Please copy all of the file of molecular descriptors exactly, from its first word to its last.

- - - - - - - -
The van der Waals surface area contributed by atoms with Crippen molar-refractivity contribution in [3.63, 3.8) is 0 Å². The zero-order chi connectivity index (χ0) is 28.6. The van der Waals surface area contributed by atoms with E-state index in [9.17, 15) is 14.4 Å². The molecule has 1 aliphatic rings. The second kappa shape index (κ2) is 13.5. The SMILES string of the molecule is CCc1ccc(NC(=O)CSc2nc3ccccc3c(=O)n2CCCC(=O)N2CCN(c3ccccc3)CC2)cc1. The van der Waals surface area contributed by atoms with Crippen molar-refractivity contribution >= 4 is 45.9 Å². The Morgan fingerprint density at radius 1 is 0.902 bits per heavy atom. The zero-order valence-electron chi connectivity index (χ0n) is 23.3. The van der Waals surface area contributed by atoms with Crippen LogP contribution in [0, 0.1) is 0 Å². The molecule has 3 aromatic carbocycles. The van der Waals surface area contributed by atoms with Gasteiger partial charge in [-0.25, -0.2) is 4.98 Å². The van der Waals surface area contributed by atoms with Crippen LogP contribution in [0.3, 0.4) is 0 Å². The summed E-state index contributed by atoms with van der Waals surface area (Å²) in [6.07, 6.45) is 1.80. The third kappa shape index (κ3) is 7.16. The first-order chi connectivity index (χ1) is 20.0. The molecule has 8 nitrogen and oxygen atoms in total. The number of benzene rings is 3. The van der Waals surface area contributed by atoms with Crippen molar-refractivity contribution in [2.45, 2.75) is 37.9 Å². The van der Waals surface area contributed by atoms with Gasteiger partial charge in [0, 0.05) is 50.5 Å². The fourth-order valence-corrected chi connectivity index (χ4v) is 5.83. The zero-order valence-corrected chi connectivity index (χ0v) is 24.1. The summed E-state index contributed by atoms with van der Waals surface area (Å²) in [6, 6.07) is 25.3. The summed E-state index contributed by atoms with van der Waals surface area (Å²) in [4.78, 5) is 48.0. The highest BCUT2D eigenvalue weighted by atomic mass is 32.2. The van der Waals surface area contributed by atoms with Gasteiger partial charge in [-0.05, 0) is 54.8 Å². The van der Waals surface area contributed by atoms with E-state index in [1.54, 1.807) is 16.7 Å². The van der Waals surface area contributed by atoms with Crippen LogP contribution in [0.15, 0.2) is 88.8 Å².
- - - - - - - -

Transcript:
The van der Waals surface area contributed by atoms with Crippen molar-refractivity contribution in [3.63, 3.8) is 0 Å². The zero-order chi connectivity index (χ0) is 28.6. The van der Waals surface area contributed by atoms with E-state index in [9.17, 15) is 14.4 Å². The molecule has 1 aliphatic rings. The second kappa shape index (κ2) is 13.5. The SMILES string of the molecule is CCc1ccc(NC(=O)CSc2nc3ccccc3c(=O)n2CCCC(=O)N2CCN(c3ccccc3)CC2)cc1. The van der Waals surface area contributed by atoms with Crippen molar-refractivity contribution >= 4 is 45.9 Å². The Morgan fingerprint density at radius 1 is 0.902 bits per heavy atom. The zero-order valence-electron chi connectivity index (χ0n) is 23.3. The van der Waals surface area contributed by atoms with Crippen LogP contribution in [0, 0.1) is 0 Å². The molecule has 3 aromatic carbocycles. The van der Waals surface area contributed by atoms with Gasteiger partial charge in [-0.25, -0.2) is 4.98 Å². The van der Waals surface area contributed by atoms with Crippen LogP contribution in [0.3, 0.4) is 0 Å². The summed E-state index contributed by atoms with van der Waals surface area (Å²) in [6.07, 6.45) is 1.80. The third kappa shape index (κ3) is 7.16. The first-order chi connectivity index (χ1) is 20.0. The molecule has 8 nitrogen and oxygen atoms in total. The number of benzene rings is 3. The van der Waals surface area contributed by atoms with Crippen molar-refractivity contribution in [2.45, 2.75) is 37.9 Å². The van der Waals surface area contributed by atoms with Gasteiger partial charge in [0, 0.05) is 50.5 Å². The fourth-order valence-corrected chi connectivity index (χ4v) is 5.83. The zero-order valence-corrected chi connectivity index (χ0v) is 24.1. The summed E-state index contributed by atoms with van der Waals surface area (Å²) in [6, 6.07) is 25.3. The summed E-state index contributed by atoms with van der Waals surface area (Å²) in [4.78, 5) is 48.0. The highest BCUT2D eigenvalue weighted by atomic mass is 32.2. The van der Waals surface area contributed by atoms with Gasteiger partial charge in [-0.05, 0) is 54.8 Å². The van der Waals surface area contributed by atoms with E-state index in [1.54, 1.807) is 16.7 Å². The van der Waals surface area contributed by atoms with Crippen LogP contribution in [0.15, 0.2) is 88.8 Å².